Adoption definitely has had an effect on my life. But does it affect my daily life? It is easy to say that my life most definitely is affected every day by adoption. But adoption also has a continuing effect on my life.
Through years of experience, I have learned to value the importance of spending time with loved ones. Whether your family is built by adoption, biologically, or both, the family unit is vital to holding society together. Without adoption in the picture, it can be easier to trace family history and ancestors. When adoption is involved, this can be much more complicated. Our family unit, including extended family, consists of both biological and adopted family members.
My life has been affected by adoption in one way or another for over 40 years! I didn’t think about it very much when I was younger, but in my teens, I was dating a boy (now my husband) when his family adopted a baby boy. He already had several other siblings and a sister who was adopted. I watched in awe as this family came together and loved this new baby. I would often rock him to sleep in the evenings when his mother was out. This baby boy grew into a loving, caring man who had instant connections with my future children and especially the many foster children we had in our home. His presence has an effect on my life.
Years later,I became friends with his siblings and we share many special experiences and family memories. These relationships have affected my daily life.
Our own family is affected daily by adoption—two of my children are adopted. Whether I see them or not, they are constantly in my heart and on my mind. My children probably have no idea how they impact my everyday life.
On the other hand, I don’t go around discussing my adoption experiences with everyone I meet. It is part of my story, but it doesn’t define me—just as it doesn’t define the lives of those who are adopted. People who were adopted have an identity and are individuals with unique traits and talents to share. Every day they live with the knowledge of their adoption, but it does not have to affect everything they do. The act of adoption has had an effect on their lives. How it affects them every day is different for each of them. My hope is that it is a positive part of their stories.
I asked my niece to share her thoughts with me about how her daily life is affected by adoption. This is her reply.
“With a 3, 4, and 5-year-old I don’t know what my life even is outside of adoption, it’s a lot of therapy for all of us.
I’d say, as a mixed-race, mixed-faith, and neurodiverse family, you’re always scanning for narratives and words and situations that will be problematic for your kids. I’m aware when I drop my daughter off at school that a boy poked her nose, called her flat nose, and laughed. I’m aware when I go to the dentist that my sensory sensitive kiddo will have a rough time with the vibrating cleaning tool and water tool. I’m extra aware of my youngest daughter who takes off her clothes when she is mad, so I watch for triggers at the park. It’s constantly scanning all the time anticipating your children’s reactions. We’re not a cookie-cutter family that all look the same and have similar tendencies and personalities. We’re a very diverse family, so for me as a mom, it’s a lot of extra work anticipating my children’s unique needs.”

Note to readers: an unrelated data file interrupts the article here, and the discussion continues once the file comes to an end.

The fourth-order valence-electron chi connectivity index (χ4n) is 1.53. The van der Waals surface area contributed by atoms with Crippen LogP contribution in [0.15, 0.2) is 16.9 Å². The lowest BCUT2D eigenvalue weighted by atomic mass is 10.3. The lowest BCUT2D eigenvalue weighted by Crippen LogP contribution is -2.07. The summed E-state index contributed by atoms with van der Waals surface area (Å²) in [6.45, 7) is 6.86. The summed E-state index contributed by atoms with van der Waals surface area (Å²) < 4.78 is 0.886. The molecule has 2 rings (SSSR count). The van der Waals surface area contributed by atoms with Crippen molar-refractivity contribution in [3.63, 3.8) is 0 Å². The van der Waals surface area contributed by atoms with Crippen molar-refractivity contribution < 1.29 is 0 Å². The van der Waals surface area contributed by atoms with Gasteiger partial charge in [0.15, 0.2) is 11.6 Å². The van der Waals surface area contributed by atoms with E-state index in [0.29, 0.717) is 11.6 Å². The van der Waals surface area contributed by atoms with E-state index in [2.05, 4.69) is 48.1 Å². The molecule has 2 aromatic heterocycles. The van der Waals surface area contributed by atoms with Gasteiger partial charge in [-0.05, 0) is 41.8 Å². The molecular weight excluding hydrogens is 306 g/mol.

A friend of mine placed her baby for adoption several years ago. I asked her if it still has an effect on her life. This is her response.
“It’s been over 13 years since making the decision to place my baby for adoption. Some may think that would be plenty of time, that I definitely would have ‘moved on’ by now. However, I can honestly say I don’t think a day goes by that something doesn’t make me think about him. Some days I see him in the kids I have with my husband now of 10 years, or other times I might see a young boy at the park who has the same hair color and tan skin. Even in those moments, I don’t regret choosing adoption. It reminds me that I am grateful for what life has brought to myself and him. Though I am not perfect, those daily reminders make me want to be better for if and when we meet, he will see the life that I have lived and know because of him, I was able to find happiness! God has blessed me with an amazing husband and kids and I do believe if I had kept him, my life would be totally different. I would have tried to make things work with the birth dad (who wanted nothing to do with being a father).
I don’t think many women want to give away their baby, that was the hardest and saddest thing I’ve ever gone through. But forcing a family with the birth dad would have been that as well. I didn’t want to choose that for my baby who deserved so much better. I deserved better too. I’m thankful for the strength I was given to choose that for us!”
No matter what part of the triad you are in, your life will forever be affected by the event of adoption.
Cindy Hill has seen all sides of the adoption triad throughout her life. At the age of 9, she watched as her sister placed her baby for adoption. She married her high school sweetheart who had two adopted siblings and later adopted two of their six children. Adoption is a blessing in her life. Cindy and her husband recently sold their home of 26 years and became empty-nesters. They currently live in a destination trailer on their oldest daughter’s property along with their two dogs and a small herd of cattle. Cindy’s hobbies include going to garage sales, decorating, teaching piano lessons, spending time with grandchildren, and writing. She is a Teacher’s Aide in the Science department of a charter school. She and her husband also enjoy traveling together. Writing gives Cindy a chance to reflect on life and look at it from other points of view as well.